01
Mar

Can You Reduce Multiple Sclerosis with Sunlight

We’ve invested the past few decades preaching about how important it is to stay out of the sun. We’ve realized exactly how real a risk skin cancer can be and are doing almost everything we can think of to prevent it from happening. We put on a lot of layers of the largest SPF sunscreens that we can buy. We fit large old floppy hats on our heads. We wear long pants along with sleeves even through the hottest months of the year. We make an effort to stick to the low light areas-some people have even taken to carrying parasols around with them to keep the sun from ever making contact with their skin. Now we are beginning to appreciate that sunlight can in fact help us. Can you truly be helped by the sunshine?

There is a new study that shows people who let themselves get some exposure to direct sunshine aren’t as prone to come down with MS as people who take steps to minimize sunlight contact on skin. Originally the analysis was to see how Vitamin D influenced the indications of Multiple Sclerosis. It didn’t take long for them to realize that it is the Vitamin D our bodies make after exposure to the sun’s rays that is at the center of the issue.

We’ve known for a very long time that the sun’s rays and Vitamin D can impede the way the immune system plays a role in MS. This specific study, though, is focused on how the sun’s rays affects the people who are starting to experience the very earliest of MS symptoms. This study is trying to figure out the consequences of Vitamin D and the sun’s rays on the precursory symptoms of the disease.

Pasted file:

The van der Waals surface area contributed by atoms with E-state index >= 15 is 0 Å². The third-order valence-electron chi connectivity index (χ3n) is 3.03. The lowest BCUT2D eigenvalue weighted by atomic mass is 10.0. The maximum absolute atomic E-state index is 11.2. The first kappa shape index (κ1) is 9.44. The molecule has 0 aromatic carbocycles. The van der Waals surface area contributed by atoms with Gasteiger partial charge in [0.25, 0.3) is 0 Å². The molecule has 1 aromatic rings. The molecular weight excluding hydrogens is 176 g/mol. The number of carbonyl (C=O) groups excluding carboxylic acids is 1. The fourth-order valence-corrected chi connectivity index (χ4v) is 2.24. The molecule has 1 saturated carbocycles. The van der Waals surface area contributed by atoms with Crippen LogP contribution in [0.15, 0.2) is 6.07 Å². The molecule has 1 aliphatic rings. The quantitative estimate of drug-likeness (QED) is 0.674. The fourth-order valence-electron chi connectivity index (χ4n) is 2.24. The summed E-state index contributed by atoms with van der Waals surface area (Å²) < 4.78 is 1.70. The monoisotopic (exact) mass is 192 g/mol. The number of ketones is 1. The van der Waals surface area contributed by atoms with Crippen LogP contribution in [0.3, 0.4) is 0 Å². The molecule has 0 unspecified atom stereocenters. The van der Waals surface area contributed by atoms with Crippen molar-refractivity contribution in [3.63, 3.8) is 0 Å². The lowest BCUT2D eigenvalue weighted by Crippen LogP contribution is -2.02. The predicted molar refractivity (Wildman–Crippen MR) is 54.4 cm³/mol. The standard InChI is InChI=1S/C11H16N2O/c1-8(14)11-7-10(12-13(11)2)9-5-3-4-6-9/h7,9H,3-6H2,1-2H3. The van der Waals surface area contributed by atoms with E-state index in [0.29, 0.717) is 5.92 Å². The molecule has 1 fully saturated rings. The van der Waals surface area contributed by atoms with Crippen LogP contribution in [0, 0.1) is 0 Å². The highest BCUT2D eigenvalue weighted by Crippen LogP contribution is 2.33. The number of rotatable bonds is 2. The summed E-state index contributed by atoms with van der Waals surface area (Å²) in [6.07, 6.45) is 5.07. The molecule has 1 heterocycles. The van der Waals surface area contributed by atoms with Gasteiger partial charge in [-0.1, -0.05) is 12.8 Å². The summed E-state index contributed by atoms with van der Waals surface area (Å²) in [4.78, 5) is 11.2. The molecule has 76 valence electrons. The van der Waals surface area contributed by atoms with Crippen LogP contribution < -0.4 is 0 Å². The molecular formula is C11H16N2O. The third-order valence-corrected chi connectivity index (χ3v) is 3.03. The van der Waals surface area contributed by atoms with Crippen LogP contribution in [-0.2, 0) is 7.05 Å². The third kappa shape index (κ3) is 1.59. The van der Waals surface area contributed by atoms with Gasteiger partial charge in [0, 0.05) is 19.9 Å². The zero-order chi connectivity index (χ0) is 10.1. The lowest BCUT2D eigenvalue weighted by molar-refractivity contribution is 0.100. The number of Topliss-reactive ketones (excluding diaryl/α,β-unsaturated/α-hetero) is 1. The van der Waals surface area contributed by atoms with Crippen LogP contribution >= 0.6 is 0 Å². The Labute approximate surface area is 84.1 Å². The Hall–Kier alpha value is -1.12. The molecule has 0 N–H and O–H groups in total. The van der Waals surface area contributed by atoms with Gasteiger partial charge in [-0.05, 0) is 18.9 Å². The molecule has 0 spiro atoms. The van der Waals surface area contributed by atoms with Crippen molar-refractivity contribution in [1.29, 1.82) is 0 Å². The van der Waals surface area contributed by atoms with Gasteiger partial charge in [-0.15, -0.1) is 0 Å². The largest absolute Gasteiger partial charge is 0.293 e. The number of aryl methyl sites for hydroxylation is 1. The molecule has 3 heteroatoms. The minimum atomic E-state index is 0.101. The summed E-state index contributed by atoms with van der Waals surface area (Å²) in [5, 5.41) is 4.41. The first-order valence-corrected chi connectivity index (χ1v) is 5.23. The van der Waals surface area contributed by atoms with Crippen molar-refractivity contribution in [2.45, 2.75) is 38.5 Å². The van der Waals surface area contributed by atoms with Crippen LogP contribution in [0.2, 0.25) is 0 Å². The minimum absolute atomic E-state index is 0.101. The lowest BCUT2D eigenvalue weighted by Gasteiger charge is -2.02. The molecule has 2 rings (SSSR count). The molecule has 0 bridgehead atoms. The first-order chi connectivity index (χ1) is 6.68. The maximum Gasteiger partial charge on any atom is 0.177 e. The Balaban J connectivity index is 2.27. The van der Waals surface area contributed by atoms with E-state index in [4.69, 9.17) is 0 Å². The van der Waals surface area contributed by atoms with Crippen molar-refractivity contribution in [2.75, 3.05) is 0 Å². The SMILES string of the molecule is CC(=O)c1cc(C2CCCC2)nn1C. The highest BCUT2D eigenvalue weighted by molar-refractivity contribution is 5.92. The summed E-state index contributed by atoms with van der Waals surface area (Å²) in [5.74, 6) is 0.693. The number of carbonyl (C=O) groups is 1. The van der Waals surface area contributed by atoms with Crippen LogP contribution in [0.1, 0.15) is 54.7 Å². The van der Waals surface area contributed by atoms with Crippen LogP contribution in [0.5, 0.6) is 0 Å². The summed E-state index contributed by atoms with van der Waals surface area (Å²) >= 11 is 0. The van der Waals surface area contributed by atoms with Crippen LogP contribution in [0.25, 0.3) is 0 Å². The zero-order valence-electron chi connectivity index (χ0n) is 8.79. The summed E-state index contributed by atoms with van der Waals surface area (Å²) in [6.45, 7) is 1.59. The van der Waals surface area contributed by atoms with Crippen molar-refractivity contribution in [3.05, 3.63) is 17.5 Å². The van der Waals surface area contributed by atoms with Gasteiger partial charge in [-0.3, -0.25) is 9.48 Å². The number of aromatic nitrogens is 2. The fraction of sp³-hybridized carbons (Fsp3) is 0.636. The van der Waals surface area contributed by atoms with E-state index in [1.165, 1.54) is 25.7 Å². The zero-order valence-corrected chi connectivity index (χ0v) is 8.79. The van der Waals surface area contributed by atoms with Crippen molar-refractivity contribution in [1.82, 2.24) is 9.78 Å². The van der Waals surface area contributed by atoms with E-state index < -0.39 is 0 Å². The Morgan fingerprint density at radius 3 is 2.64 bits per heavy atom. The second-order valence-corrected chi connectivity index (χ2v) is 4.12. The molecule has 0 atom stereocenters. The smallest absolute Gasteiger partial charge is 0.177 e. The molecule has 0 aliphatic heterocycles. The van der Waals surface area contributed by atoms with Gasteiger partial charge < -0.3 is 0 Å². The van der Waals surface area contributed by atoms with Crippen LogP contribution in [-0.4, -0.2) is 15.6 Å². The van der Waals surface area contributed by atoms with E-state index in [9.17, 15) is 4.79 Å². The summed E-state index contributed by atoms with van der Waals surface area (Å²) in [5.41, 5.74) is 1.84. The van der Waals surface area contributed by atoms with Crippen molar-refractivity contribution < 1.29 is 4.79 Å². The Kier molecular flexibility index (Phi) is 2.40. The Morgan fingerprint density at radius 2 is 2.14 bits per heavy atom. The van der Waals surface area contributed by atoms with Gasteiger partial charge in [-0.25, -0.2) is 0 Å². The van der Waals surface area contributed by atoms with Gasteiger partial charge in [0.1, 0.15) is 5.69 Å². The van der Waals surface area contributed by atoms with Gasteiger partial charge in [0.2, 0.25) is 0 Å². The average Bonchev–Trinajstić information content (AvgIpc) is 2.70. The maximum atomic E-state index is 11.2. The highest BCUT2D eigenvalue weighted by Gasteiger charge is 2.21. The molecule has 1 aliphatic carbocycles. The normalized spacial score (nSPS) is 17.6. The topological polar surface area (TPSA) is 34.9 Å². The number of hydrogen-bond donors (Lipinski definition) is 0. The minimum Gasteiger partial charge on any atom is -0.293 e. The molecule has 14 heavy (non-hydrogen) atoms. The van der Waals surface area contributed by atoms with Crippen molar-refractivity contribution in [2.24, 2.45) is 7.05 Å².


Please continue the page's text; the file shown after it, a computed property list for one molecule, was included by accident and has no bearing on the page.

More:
Unfortunately, there are not all that many ways to actually quantify the study’s hypothesis. The purpose of the study is to determine whether sunlight can actually prevent the disease. Sadly, the only real way to know if this is true is to monitor a person over his or her entire life. This is just about the only way to seriously evaluate the levels of Vitamin D that are already present in a person’s blood before the precursors to MS start to become apparent. The way it stands these days, and has stood (widely recognized) for years is that people who live in warm and sunny climates and who get more exposure to direct sunshine are less likely to develop MS than those who live in dark or cold climates and get very little exposure to the sun.

There is also the incredibly significant dilemma of the fact that increased amounts of exposure to the sun increase your risk of getting skin cancer. So, in an attempt to keep one condition from setting in, you could be inadvertently causing another. Of course, if you ever catch skin cancer early on enough you are much more likely to cure it. MS still has no cure.

So should you receive more sunshine to avoid MS from setting in? Ask your doctor if this is an excellent idea. Your physician can evaluate your current health status, your health background and even your genetics to determine if you are even at risk for the disease in the first place. From here your physician can help you determine the best course of action.